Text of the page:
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Grains slowly break out

Ray Grabanski 12/30/2010 @ 10:16am President, Progressive Ag www.progressiveag.com

Grains are slowly breaking out of their recent price ranges, with soybeans and corn running to new recent highs lately on continued dry weather in South America.  Argentina, especially, is experiencing dry weather in some main growing areas, helping many to trim their crop production estimates for both corn and soybeans. Dry weather during this critical time period certainly can trim production outlooks.  

Not only are there problems in the SAM production region, but also many other commodities continue to hold their strong gains.  Cotton, Sugar, and Coffee all have had strong runs higher recently, with all 3 running to new recent highs and showing the same kind of strength as grains.  

While grains have not exceeded their 2008 highs, the soft commodities mentioned above have run to new all-time highs recently. And they are not showing any signs of weakness yet, in spite of the CRB index at or near its 2008 highs as well.  Perhaps the story of 2010 is in the soft commodities, with all-time highs formed for cotton and coffee, and sugar exceeding its 2008 highs.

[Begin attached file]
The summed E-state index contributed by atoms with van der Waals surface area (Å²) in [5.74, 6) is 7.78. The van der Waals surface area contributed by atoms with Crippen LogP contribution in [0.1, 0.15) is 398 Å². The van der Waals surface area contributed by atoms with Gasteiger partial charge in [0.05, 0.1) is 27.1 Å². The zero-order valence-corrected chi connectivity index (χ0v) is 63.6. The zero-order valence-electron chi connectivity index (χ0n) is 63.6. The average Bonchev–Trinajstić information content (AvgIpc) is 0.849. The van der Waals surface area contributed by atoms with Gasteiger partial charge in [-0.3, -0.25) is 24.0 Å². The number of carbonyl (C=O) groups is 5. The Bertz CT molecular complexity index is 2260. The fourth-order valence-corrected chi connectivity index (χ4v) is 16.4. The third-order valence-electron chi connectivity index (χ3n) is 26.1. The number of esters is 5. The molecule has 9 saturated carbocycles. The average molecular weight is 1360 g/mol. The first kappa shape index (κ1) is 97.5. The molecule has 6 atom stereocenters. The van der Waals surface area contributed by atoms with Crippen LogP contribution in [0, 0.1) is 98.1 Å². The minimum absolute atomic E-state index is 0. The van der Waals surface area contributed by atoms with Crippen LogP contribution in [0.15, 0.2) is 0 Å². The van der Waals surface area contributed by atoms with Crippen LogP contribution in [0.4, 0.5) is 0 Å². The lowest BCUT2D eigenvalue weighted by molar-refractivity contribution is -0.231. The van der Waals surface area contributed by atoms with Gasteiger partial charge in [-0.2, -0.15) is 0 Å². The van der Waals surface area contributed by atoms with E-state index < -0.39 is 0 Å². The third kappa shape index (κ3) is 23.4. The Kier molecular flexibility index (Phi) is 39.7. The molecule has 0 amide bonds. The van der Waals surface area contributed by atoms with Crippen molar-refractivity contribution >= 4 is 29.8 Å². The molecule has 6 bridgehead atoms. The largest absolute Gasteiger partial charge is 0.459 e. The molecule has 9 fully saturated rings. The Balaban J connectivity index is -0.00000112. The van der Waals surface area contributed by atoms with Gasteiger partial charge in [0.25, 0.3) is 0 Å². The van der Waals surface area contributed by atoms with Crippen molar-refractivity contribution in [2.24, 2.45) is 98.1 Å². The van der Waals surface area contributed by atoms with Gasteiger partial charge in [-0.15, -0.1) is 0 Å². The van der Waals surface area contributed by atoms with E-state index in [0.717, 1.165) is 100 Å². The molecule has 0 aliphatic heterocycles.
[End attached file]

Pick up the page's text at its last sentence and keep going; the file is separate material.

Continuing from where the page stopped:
The softs have finally caught up with many of the other commodities, with energy and grains having strong bull runs in 2008.  But the softs had their run in 2010, with an exceptional pricing year forthe soft markets. 

Now, we go into 2011 with cotton competing for acres with corn, soybeans, and wheat.  With the huge spike in cotton prices in 2010, it's likely cotton will attract acres back from wheat, corn, and soybeans that they took away due to the strong run in grains in 2008.  

So commodities are continuing their strong runs in 2010, making a very Happy New Year for many farmers across the globe, as they enjoy their best prices ever for commodities, in general.  While the possibility of forming the highs for the year (and perhaps decade) was there for this run, the fact that soybean and corn prices have broken above their two-year highs is indeed a very positive sign.  

This is indicating that the run higher won't end at the 2010 highs, and is going to take a run at the 2008 highs as well.  That's quite a statement, as 2008 highs were over $16 for soybeans and near $8 for corn.  

In the case of corn, we only spent six weeks above $6 futures in 2008. But, in those six weeks, we ran prices all the way to $8, a 33% price rise from $6.  We basically spent only three weeks running from $6 to $8, and then it took less than three weeks for prices to break back below $6.  

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